The microwave did smell rather like ivory soap when I was done. After I removed the plate with the soap foam on it, though, there was no lingering taste issue. Honestly, I considered the odor a minor bonus — a fresh and clean (smelling) microwave. Probably the best my family’s microwave smelled since we bought it. :) And you’ll note that I’m still alive and typing, so my wife didn’t find the results offensive either. ;)

    The Ivory soap does foam up quite a bit. That’s probably why it crumbles so well. But it didn’t overfill my microwave or anything. You can always stop the microwave and it’ll stop expanding instantly.

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  • Thanks JLP, I know you’ll like the laundry soap, let me know when you do it and what you think about it.

  • JLP

    This is excellent! I would love to make a primitive washing machine, if anything just to keep on hand in cases of emergency. I am going to make my own detergent….excited about trying it out!

  • Thanks JJB, I’ll give that a try, I do have access to a microwave, I even have one but don’t use it because of the computer chip/timer in it, I don’t have a pure sine wave inverter, yet… computer chips and timers do not like modified sine wave inverters. :)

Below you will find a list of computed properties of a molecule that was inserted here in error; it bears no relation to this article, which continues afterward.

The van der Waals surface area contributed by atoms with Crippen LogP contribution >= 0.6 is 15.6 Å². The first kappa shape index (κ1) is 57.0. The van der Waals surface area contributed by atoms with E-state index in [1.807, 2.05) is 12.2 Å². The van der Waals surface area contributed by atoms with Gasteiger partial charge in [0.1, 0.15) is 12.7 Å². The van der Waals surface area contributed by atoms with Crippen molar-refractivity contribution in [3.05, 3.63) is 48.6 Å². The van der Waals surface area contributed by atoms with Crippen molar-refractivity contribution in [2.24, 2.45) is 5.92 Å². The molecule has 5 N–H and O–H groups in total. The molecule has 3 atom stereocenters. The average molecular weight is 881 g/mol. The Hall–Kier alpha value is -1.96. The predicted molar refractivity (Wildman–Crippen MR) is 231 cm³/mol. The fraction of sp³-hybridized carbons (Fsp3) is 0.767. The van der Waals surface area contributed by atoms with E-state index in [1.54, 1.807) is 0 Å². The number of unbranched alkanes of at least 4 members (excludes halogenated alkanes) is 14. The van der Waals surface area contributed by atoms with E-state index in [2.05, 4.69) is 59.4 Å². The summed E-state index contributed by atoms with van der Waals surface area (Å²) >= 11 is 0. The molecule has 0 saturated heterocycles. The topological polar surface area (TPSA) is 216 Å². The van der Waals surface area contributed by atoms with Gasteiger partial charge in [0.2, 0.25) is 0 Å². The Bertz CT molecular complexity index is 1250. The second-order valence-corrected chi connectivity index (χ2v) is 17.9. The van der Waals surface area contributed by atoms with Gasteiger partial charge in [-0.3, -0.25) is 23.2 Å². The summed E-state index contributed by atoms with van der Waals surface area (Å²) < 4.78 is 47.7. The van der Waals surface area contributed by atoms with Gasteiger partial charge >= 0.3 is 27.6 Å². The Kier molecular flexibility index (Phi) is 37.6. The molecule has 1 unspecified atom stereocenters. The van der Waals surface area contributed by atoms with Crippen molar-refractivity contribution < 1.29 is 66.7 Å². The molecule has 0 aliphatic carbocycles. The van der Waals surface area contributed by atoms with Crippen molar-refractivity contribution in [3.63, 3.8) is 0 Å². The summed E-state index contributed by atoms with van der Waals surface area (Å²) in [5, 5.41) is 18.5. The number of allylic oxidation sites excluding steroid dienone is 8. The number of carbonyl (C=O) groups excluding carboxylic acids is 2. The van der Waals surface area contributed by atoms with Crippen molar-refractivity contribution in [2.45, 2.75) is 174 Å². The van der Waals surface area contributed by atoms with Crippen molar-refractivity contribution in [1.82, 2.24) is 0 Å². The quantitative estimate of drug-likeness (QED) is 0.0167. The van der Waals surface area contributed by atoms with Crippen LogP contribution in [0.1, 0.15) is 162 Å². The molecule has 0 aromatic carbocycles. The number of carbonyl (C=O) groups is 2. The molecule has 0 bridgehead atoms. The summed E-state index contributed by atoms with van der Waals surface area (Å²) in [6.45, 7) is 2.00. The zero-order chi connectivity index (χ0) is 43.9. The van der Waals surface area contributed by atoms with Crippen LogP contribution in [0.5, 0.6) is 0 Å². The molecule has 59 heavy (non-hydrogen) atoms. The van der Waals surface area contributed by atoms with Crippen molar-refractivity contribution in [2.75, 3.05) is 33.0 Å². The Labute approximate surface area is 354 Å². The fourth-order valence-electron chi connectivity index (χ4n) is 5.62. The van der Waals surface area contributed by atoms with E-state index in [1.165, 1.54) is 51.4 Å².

I’ll give that a try, if nothing else, to see the soap bar do its thing. Yeah, I’m still a kid at heart. ;)

    OK, I just watched a couple of YouTube videos about microwaving soap, they specifically use Ivory soap because it come with tiny bubbles in the bar, that’s why it floats. It seems that the bar really REALLY expands, a lot! If I were to try this, I would cut my bar of soap into at least 3 pieces and nuke each one separately. The other thing it seems to do is make everything, including the inside of the microwave smell like soap, not very appetizing for the next food item to be nuked, if I knew for sure I could get that smell out of the microwave, I might try it, perhaps I’ll take my microwave down to my neighbor’s house and do it in there instead of using my neighbor’s microwave, I don’t want to mess up his microwave. :)

  • JBB

    I know it isn’t off-grid… But a microwave works surprisingly well at reducing bar soap into powder.

    Microwave a bar for a couple minutes. It’ll start puffing up and expanding, growing into a weird-shaped mass as the microwave expands the tiny pockets of air between particles of soap.

    Let the foamy mass cool. Crumble it in your hands and you’ll have your fine soap powder. If anything, it’s TOO fine — add a little water as you crumble it to keep the dust down.